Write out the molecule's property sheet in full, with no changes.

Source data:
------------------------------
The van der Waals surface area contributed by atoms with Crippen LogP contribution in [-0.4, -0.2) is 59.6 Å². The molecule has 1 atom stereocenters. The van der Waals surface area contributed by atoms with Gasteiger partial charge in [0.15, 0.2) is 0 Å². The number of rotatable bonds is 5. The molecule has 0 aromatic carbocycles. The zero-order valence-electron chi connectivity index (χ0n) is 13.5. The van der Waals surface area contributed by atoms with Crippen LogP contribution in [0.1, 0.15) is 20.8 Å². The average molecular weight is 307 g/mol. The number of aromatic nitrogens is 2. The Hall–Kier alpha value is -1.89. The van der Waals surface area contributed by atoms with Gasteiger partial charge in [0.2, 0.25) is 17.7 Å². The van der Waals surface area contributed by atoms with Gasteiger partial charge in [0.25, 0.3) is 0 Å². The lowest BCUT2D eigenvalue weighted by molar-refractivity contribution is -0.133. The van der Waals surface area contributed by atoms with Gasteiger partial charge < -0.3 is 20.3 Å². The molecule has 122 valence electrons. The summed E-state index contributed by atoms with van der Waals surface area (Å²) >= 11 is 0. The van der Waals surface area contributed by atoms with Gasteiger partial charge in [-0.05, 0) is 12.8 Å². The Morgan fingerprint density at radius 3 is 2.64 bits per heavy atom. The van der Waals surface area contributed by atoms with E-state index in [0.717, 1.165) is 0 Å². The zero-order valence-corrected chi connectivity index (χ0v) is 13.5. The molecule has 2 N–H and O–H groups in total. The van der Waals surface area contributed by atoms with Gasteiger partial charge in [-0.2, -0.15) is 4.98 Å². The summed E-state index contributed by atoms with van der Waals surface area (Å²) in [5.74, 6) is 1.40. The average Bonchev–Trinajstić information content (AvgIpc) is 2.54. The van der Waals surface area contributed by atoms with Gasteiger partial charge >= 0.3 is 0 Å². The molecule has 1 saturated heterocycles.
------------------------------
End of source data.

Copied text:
The van der Waals surface area contributed by atoms with Crippen LogP contribution in [-0.4, -0.2) is 59.6 Å². The molecule has 1 atom stereocenters. The van der Waals surface area contributed by atoms with Gasteiger partial charge in [0.15, 0.2) is 0 Å². The number of rotatable bonds is 5. The molecule has 0 aromatic carbocycles. The zero-order valence-electron chi connectivity index (χ0n) is 13.5. The van der Waals surface area contributed by atoms with Crippen LogP contribution in [0.1, 0.15) is 20.8 Å². The average molecular weight is 307 g/mol. The number of aromatic nitrogens is 2. The Hall–Kier alpha value is -1.89. The van der Waals surface area contributed by atoms with Gasteiger partial charge in [0.2, 0.25) is 17.7 Å². The van der Waals surface area contributed by atoms with Gasteiger partial charge in [0.25, 0.3) is 0 Å². The lowest BCUT2D eigenvalue weighted by molar-refractivity contribution is -0.133. The van der Waals surface area contributed by atoms with Gasteiger partial charge < -0.3 is 20.3 Å². The molecule has 122 valence electrons. The summed E-state index contributed by atoms with van der Waals surface area (Å²) >= 11 is 0. The van der Waals surface area contributed by atoms with Gasteiger partial charge in [-0.05, 0) is 12.8 Å². The Morgan fingerprint density at radius 3 is 2.64 bits per heavy atom. The van der Waals surface area contributed by atoms with E-state index in [0.717, 1.165) is 0 Å². The zero-order valence-corrected chi connectivity index (χ0v) is 13.5. The molecule has 2 N–H and O–H groups in total. The van der Waals surface area contributed by atoms with Gasteiger partial charge in [-0.2, -0.15) is 4.98 Å². The summed E-state index contributed by atoms with van der Waals surface area (Å²) in [5.74, 6) is 1.40. The average Bonchev–Trinajstić information content (AvgIpc) is 2.54. The van der Waals surface area contributed by atoms with Gasteiger partial charge >= 0.3 is 0 Å². The molecule has 1 saturated heterocycles.